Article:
In the fall of 2018, the DIFM project is working with collaborators around the globe to ensure continued funding for our work. At present, we have turned in applications to CGIAR and to the Interdisciplinary Collaborations in Extension Grant. We’re hoping to hear back on these applications in the coming months!
DIFM hosted several farmer recruitment meetings at the DIFM House in South Campus over Spring 2018. As a consequence of these meetings, with both new contacts and to follow up with past participants, we gained three new farmer-participants in Illinois, two in New York, two in Washington, and one in Kansas. In addition, several past participants decided to expand our project onto additional fields!
Rodrigo Goncalves Trevisan is a new graduate student in crop sciences under Professor Nicolas Martin who is focused on harnessing the power of new analytical methods to improve the decision-making process in agricultural systems. Trevisan received a baccalaureate degree in agronomy from the Federal University of Mato Grosso, and his master’s degree in agricultural systems engineering from the Luis de Queiroz College of Agriculture at the University of Sao Pãulo. He is the precision agriculture coordinator in one of the largest agriculture companies in Brazil, and is co-founder and the head of research and development of technological solutions for agribusiness at Smart Agri. Trevisan has participated in events as speaker and organizer and is a founding member of the Brazilian Association of Precision Agriculture. He is experienced in agricultural planning, precision agriculture, on-farm experimentation, remote sensing, geographic information systems, data analysis, and artificial intelligence.
Laila Puntel, of Iowa State University, and Brittani Edge and Aolin Gong, of the University of Illinois, presented at the 14th International Conference on Precision Agriculture in Montreal. Puntel stated, “It was great to see such a big community from all over the world…people from Australia, Germany, Belgium, South America, Canada, and US.”
In order to collaborate internationally, scientists from Curtin University in Australia organized a consortium for on-farm experimentation, to which Puntel was invited. This partnership will allow the DIFM project to be connected with OFE in different countries.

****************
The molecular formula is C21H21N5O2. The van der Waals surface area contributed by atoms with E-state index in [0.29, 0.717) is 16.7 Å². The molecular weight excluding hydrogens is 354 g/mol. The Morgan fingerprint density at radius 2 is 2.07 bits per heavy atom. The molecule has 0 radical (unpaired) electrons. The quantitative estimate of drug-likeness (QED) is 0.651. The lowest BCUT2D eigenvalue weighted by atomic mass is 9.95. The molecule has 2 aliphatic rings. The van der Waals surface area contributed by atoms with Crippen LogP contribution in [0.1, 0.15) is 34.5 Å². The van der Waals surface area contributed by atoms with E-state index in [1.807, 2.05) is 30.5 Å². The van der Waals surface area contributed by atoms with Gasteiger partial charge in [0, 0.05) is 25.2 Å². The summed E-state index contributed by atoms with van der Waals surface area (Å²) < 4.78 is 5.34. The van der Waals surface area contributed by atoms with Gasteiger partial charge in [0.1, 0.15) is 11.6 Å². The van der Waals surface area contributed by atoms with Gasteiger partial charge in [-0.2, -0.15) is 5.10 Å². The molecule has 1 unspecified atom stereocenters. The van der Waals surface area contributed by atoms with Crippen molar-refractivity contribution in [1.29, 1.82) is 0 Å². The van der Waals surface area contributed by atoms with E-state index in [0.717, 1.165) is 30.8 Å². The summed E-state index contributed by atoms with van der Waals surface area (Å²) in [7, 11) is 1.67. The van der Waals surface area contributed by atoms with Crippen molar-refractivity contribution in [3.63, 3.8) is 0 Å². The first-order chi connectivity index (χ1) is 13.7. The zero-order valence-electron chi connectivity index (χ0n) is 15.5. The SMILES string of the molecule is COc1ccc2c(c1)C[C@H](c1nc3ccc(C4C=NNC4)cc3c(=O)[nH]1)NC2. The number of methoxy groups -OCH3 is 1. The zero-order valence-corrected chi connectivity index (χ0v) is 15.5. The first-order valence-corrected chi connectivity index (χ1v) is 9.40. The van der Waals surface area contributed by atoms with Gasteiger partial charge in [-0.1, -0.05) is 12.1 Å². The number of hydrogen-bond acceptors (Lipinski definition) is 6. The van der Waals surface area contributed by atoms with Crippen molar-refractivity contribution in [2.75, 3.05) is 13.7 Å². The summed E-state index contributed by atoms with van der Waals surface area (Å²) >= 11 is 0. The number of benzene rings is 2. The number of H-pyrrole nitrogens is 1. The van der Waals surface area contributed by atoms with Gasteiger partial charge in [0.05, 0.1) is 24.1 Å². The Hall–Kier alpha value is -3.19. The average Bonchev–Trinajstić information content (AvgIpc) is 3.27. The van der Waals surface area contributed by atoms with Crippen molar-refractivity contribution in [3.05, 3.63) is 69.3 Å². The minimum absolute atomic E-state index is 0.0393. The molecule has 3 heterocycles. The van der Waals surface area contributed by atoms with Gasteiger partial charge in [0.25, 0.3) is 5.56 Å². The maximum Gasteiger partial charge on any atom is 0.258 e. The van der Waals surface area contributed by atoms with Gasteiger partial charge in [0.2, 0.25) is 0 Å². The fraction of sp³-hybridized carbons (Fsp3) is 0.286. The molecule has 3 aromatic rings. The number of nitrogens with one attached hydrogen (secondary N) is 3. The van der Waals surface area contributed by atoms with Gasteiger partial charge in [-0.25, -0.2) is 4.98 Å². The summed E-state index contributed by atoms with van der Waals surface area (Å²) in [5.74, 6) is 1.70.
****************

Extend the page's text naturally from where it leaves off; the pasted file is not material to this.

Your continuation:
Montana State University- and University of Montana-based researchers affiliated with DIFM also shared their research: Amy Peerlinck, John Sheppard, and Bruce Maxwell gave a presentation titled “Using Deep Learning in Yield and Protein Prediction of Winter Wheat Based on Fertilization Prescriptions in Precision Agriculture,” and Bruce Maxwell, Paul Hegedus, Anton Bekkerman, Robert Payn, John Sheppard, Nicholas Silverman, and Clemente Izurieta gave a presentation titled, “Can Optimization Associated with On-Farm Experimentation Using On-Farm Experimentation Using Site-Specific Technologies Improve Producer Management Decisions?”
Ammar Hoque is currently an undergraduate in UIUC studying Applied Mathematics/Economics (minor in Computer Science). He has previously worked as an NCSA affiliate in a project known as KnowEng Center- a Bioinformatics knowledge network for genomic researchers. Currently, Ammar is working to automate trial designs for the DIFM experiments, by standardizing data received from the field. He will also work on automating the data analysis of experiments.
The Data-Intensive Farm Management project is expanding our ability to obtain electroconductivity data on trial fields! Dr. Luciano Shiratsuchi is now using a GSSI Profiler EMP 400, a piece of electromagnetic induction equipment, that measures apparent soil electrical conductivity (ECa).
The advantage of this functioning principle is that we can map ECa with a larger window. The Profiler can be run with a 4 wheeler using a plastic sled; it is the only ECa mapper on the market with 16 different frequencies, and it convenient and practical for no till and strip till fields.
Lightboard Studio is a dedicated tool designed for producing instructional videos currently at the University of Illinois. This studio allows for a “chalkboard-like” presentation with a slide or video superimposed in front of a presenter. Members of the DIFM team are planning on using this tool to produce instructional and marketing videos to allow easy distribution to farmers and other potential collaborators. In the above picture, Professor Tony Grift and graduate student Robert Reis are introduced to how to present on the platform.
George Hoselton is a first year Graduate Research Student at Illinois State University, where he recently earned his Bachelor of Science Degree in Agribusiness. He is currently working with Dr. Maria Boerngen with Data-Intensive Farm Management on his master’s thesis project, regarding a better understanding of how farmers perceive nutrient loss.
Brendan Kuhns grew up in a small farm town approximately 15 miles north of Champaign, received his undergraduate degree from the University of Illinois and is now pursuing his master’s degree in the Department of Agricultural and Biological Engineering. During his college career he has worked on his home farm, for Case New Holland, and John Deere in various product engineering roles related to harvesters. Kuhns was the Instructor of Record for a course in Off-Road Equipment and the Teaching Assistant of other similar courses, and will be a graduate research assistant in the 2018-2019 school year.